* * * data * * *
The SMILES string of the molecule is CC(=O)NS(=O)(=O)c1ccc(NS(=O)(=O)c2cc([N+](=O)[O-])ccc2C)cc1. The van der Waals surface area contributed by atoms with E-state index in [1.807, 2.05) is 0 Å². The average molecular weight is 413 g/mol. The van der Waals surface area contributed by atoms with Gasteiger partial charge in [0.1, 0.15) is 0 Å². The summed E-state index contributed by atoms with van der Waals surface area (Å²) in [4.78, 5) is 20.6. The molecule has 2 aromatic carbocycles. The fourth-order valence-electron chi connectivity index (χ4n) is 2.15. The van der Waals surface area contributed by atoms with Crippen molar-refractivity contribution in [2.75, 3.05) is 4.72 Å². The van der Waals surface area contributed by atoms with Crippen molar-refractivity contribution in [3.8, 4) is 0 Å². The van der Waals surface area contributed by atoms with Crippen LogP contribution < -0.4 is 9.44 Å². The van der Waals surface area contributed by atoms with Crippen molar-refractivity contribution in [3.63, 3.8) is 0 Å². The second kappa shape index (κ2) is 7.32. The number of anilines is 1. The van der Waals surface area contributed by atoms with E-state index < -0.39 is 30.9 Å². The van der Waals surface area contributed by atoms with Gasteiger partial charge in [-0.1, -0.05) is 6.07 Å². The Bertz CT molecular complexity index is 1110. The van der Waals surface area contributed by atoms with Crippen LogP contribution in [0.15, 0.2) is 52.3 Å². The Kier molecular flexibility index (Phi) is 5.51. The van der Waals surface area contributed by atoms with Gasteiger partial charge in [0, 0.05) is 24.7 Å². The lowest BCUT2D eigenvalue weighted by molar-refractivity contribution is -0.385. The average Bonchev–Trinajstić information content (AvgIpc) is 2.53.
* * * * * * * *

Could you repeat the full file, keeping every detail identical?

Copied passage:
The SMILES string of the molecule is CC(=O)NS(=O)(=O)c1ccc(NS(=O)(=O)c2cc([N+](=O)[O-])ccc2C)cc1. The van der Waals surface area contributed by atoms with E-state index in [1.807, 2.05) is 0 Å². The average molecular weight is 413 g/mol. The van der Waals surface area contributed by atoms with Gasteiger partial charge in [0.1, 0.15) is 0 Å². The summed E-state index contributed by atoms with van der Waals surface area (Å²) in [4.78, 5) is 20.6. The molecule has 2 aromatic carbocycles. The fourth-order valence-electron chi connectivity index (χ4n) is 2.15. The van der Waals surface area contributed by atoms with Crippen molar-refractivity contribution in [2.75, 3.05) is 4.72 Å². The van der Waals surface area contributed by atoms with Crippen molar-refractivity contribution in [3.8, 4) is 0 Å². The van der Waals surface area contributed by atoms with Crippen LogP contribution < -0.4 is 9.44 Å². The van der Waals surface area contributed by atoms with Crippen molar-refractivity contribution in [3.63, 3.8) is 0 Å². The second kappa shape index (κ2) is 7.32. The number of anilines is 1. The van der Waals surface area contributed by atoms with E-state index < -0.39 is 30.9 Å². The van der Waals surface area contributed by atoms with Gasteiger partial charge in [-0.1, -0.05) is 6.07 Å². The Bertz CT molecular complexity index is 1110. The van der Waals surface area contributed by atoms with Crippen LogP contribution in [0.15, 0.2) is 52.3 Å². The Kier molecular flexibility index (Phi) is 5.51. The van der Waals surface area contributed by atoms with Gasteiger partial charge in [0, 0.05) is 24.7 Å². The lowest BCUT2D eigenvalue weighted by molar-refractivity contribution is -0.385. The average Bonchev–Trinajstić information content (AvgIpc) is 2.53.